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A new year’s eve conversation, a renewed thinking motivated by experience, a deep analysis on “the system” and the review of some not popular ideology. This is all you have to know about Evanescence, the belligerent collection from G-Darma for the past season.

Interesting new year

It was at a New Year’s Eve celebration that Julián López, fashion designer and creator of the G-Darma brand, ended up in the middle of a profound multi-cultural gathering. In that conversation, various topics were touched on, but it was only when they began to talk about world economic systems that the evening became interesting. Sooner rather than later, the subject of the eternal rivals in terms of economic models, capitalism and communism, was touched on. The head of the host family, originally from China, had no qualms about getting up from the table and walking away from the place. In an interview for, López recalled the experience: “James, my partner’s boss, told me with a smile that his relatives had grown up very traumatized by being left behind at that time, and he was honest with me when he told me that not even he himself understood what What communism really is”.

And no wonder. Even among many members of the communist party, there are strong ideological and fundamental differences regarding the very definition of their political/economic current; and the Chinese regime, deeply rooted in the communist ideology of Mao Zedong, has wreaked havoc on the collective mentality of its people, even reaching far beyond the Chinese communities residing in the United States, and even more knowing that many of those communities reached that country trying to escape from that regime and other similar ones, looking for a better future.

Indeed, communism is a banned topic in many spheres of American society.

In that moment, the idea of Evanescence, a reflection on the ideology of capital, seen from the very process that the creator of G-Darma had when adapting to the North American life system, being a Colombian political asylum seeker in lands distant, arose in Julián’s mind. The collection has as its motto the campaign phrase “All That Is Solid Melts into Air”, taken by Marshall Berman from Karl Marx’s communist manifesto. In the aforementioned interview, López explains: “Berman analyzes the social and economic transformations in modernity, reflects on the impact of capitalism and the ideal of progress as the dissolution of social ties”.


A starting point in modernity

But how can we manage to intertwine such profound and apparently disparate concepts such as Marx's ideologies, economies of capital, the American way of life, and cultural adaptation?

For Julián López, everything was based on the central phrase itself. “All that is solid melts into air”. This phrase, for the designer, was the very idea that visually reflected the current moment in his life. From there, the artistic process began. “I started to imagine G-Darma as a person, like one of those guys who does graffiti with love poems, maybe a friend of Basquiat’s, wearing his cat mask all the time because he doesn’t want to be recognized, walking down the street, watching , wandering in his mind about inclusive wealth generation systems, coming home to paint, to create images that reflect his searches and passions”.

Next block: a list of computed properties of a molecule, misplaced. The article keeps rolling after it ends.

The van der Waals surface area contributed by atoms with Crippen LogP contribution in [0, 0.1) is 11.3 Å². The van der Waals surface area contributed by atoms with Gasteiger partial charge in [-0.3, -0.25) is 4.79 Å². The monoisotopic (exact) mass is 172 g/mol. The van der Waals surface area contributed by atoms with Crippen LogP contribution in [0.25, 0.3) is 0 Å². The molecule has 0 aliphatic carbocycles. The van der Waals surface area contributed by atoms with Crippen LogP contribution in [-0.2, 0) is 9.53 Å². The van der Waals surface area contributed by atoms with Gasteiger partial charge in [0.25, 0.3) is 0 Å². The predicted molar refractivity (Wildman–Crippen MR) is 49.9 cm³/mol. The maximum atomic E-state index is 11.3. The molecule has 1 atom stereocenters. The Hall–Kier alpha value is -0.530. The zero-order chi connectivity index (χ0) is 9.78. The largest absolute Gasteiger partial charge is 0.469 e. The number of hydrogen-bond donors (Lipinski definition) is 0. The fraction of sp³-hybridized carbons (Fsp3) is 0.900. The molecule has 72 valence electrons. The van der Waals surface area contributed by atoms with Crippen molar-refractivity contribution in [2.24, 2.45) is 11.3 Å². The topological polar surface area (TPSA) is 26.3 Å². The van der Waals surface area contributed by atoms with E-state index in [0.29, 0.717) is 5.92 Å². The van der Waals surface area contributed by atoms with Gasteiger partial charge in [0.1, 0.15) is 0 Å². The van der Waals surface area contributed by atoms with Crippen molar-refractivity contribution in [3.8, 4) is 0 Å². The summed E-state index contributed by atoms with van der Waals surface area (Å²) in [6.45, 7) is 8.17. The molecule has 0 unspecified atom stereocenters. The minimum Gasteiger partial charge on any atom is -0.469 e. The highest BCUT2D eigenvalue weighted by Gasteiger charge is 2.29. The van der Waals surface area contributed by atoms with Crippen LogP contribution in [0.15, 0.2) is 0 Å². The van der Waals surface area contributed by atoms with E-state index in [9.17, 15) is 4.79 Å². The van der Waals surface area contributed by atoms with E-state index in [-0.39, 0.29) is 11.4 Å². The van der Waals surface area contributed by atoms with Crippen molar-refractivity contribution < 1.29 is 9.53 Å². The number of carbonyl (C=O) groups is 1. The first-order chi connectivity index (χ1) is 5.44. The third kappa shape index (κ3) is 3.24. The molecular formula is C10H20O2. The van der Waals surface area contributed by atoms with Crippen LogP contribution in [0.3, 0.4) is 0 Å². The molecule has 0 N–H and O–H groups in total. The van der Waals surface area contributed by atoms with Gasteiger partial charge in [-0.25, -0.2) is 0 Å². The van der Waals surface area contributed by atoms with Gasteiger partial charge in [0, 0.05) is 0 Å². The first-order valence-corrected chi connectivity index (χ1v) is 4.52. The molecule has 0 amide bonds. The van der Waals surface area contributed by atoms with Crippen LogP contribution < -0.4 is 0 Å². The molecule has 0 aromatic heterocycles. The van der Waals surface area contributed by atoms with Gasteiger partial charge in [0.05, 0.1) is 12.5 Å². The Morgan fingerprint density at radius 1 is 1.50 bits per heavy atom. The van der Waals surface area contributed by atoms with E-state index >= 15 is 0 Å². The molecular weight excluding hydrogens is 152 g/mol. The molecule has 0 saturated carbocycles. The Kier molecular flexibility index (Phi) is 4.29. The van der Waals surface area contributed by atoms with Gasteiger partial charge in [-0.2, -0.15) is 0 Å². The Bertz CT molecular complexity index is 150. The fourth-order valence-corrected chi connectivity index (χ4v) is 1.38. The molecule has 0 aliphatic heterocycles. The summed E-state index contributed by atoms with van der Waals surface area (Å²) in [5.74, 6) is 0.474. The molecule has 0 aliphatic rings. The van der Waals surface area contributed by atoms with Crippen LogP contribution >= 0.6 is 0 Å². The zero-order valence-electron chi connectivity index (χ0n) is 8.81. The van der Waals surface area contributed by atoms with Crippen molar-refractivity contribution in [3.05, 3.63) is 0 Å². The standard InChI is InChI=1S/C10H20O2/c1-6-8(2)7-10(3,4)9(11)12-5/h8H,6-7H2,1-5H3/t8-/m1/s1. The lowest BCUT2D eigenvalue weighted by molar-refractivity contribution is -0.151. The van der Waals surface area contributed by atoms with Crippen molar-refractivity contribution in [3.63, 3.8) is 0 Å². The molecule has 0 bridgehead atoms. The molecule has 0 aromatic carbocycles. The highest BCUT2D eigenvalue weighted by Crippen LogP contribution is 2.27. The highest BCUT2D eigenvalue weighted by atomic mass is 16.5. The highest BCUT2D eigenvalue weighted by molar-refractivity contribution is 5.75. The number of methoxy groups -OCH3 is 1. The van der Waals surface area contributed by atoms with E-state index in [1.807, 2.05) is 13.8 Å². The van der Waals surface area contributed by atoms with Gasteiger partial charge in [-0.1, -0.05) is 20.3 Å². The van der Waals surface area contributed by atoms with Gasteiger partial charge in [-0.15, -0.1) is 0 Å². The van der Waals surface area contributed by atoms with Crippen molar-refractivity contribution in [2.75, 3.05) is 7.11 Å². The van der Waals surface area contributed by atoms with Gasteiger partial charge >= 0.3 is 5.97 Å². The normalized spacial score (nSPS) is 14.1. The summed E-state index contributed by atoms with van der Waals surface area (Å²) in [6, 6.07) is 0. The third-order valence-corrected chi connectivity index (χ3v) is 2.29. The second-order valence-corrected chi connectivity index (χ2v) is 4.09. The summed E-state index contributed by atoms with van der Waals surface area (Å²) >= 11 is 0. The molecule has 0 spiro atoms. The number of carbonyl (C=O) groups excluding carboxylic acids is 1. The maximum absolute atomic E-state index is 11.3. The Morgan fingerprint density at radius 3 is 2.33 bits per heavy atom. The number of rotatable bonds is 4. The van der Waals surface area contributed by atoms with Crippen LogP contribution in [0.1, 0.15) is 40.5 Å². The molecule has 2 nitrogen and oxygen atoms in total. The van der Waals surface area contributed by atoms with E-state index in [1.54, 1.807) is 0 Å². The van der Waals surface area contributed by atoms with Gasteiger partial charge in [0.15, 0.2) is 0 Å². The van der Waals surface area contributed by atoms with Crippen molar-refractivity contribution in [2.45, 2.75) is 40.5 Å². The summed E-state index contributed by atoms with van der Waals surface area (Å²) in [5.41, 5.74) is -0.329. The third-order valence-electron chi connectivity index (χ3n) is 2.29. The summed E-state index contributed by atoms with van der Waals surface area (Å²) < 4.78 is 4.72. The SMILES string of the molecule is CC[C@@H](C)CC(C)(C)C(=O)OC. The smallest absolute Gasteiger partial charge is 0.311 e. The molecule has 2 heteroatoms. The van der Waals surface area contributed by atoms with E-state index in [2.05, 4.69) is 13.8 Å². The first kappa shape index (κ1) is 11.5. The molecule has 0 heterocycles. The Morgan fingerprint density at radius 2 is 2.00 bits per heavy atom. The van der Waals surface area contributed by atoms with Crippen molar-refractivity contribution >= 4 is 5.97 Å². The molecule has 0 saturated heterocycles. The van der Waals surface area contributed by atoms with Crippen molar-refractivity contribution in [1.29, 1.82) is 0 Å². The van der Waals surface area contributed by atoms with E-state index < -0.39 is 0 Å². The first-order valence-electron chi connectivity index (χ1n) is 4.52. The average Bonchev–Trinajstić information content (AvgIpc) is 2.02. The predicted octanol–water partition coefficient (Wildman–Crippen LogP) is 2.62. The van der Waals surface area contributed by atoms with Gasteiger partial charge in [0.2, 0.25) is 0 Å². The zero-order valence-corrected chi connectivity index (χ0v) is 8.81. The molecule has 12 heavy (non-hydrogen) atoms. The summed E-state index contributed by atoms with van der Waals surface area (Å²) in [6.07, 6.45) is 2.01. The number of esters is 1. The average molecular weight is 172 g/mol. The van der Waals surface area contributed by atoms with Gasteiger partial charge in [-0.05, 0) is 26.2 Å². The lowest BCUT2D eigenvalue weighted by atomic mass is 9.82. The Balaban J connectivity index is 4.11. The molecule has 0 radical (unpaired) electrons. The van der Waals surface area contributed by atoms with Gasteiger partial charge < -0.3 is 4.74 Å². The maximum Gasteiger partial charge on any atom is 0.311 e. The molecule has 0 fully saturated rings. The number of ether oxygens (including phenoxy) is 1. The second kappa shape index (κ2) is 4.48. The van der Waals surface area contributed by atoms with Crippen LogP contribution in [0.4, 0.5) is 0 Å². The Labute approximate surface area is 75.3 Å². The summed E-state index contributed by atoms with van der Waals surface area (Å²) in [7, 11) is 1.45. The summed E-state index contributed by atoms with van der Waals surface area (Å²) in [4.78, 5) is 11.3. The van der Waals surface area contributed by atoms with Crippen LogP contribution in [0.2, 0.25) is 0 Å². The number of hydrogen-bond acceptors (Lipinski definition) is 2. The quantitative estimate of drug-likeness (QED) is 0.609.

It should be noted that Basquiat, or Jean-Michel Basquiat, was an important American artist of Puerto Rican and Jamaican descent, also known as SAMO, famous for his strong contributions to graffiti as an artistic expression and also for his anti-establishment ideas. In his reflection, López continues talking about G.D., the name he gives to this human form in which the artist imagines his creation: “… He knows that it depends on the economic system, he knows that his opinion is evanescent. So he looks for company, starts his motorcycle and escapes through landscapes to forget the ideas that mortify him in his heart“.

A deep message to the heart of the apple

It is important to mention that the central phrase of this collection, “All that is solid melts into air“, originating from Karl Marx, is, in turn, the name of one of the most iconic literary works of Marshall Berman, a Marxist philosopher. and American writer of Jewish origin.

By deeply studying his country, the United States, he has found that cultural links are unconsciously bringing him closer to the south. To South America, to developing countries, to their production schemes, to their rhythm and style. Even, deep down, to the very idiosyncrasies of Latin America. Berman’s postulates in the aforementioned work raise the illusions that something like money and the desire to obtain it can generate in the collective imagination and, even more importantly, in individual thought, making a beautiful metaphor by deconstructing it and presenting it as an evanescent illusion.

I wanted to use the phrase ‘All that is solid melts into air’ to get people to dare to explore their own reflections on the ideal of progress, and the value of capital in contemporary times, since, paradoxically, we continue to live, at least from my point of view, in that illusion of money that Berman spoke of in his postulates”, reflects Julián when talking about the message he wants to convey with Evanescence.

It is said that all matter deteriorates. Physics converts matter into particles that, after completing their cycle, are transformed into an eternal becoming of entropy. The importance is the awareness about the current time, about the era, the transformation. “So for me, Evanescence is a state of dissolution in the way we relate to capital and its dynamics. That is the message that I would like to leave raised in society“.